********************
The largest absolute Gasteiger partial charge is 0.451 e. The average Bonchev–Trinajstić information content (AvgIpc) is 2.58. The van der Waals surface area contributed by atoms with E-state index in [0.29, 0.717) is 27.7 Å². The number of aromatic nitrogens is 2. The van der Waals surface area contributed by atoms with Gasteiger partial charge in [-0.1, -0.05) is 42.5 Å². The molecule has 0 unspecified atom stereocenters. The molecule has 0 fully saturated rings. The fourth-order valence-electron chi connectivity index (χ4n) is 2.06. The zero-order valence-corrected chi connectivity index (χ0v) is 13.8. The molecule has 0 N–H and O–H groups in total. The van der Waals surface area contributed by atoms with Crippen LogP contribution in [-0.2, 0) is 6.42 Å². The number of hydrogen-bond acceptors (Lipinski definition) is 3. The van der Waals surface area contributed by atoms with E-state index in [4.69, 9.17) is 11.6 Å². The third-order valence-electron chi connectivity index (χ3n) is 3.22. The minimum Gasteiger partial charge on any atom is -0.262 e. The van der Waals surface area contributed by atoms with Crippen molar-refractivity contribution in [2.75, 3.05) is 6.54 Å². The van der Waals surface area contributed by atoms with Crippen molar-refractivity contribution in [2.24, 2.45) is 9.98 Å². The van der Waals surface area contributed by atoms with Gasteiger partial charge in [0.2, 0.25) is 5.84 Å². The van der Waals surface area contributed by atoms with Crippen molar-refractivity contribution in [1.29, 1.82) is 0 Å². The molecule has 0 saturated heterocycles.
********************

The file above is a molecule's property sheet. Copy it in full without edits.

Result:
The largest absolute Gasteiger partial charge is 0.451 e. The average Bonchev–Trinajstić information content (AvgIpc) is 2.58. The van der Waals surface area contributed by atoms with E-state index in [0.29, 0.717) is 27.7 Å². The number of aromatic nitrogens is 2. The van der Waals surface area contributed by atoms with Gasteiger partial charge in [-0.1, -0.05) is 42.5 Å². The molecule has 0 unspecified atom stereocenters. The molecule has 0 fully saturated rings. The fourth-order valence-electron chi connectivity index (χ4n) is 2.06. The zero-order valence-corrected chi connectivity index (χ0v) is 13.8. The molecule has 0 N–H and O–H groups in total. The van der Waals surface area contributed by atoms with Crippen LogP contribution in [-0.2, 0) is 6.42 Å². The number of hydrogen-bond acceptors (Lipinski definition) is 3. The van der Waals surface area contributed by atoms with E-state index in [4.69, 9.17) is 11.6 Å². The third-order valence-electron chi connectivity index (χ3n) is 3.22. The minimum Gasteiger partial charge on any atom is -0.262 e. The van der Waals surface area contributed by atoms with Crippen molar-refractivity contribution in [2.75, 3.05) is 6.54 Å². The van der Waals surface area contributed by atoms with Crippen molar-refractivity contribution in [2.24, 2.45) is 9.98 Å². The van der Waals surface area contributed by atoms with Gasteiger partial charge in [0.2, 0.25) is 5.84 Å². The van der Waals surface area contributed by atoms with Crippen molar-refractivity contribution in [1.29, 1.82) is 0 Å². The molecule has 0 saturated heterocycles.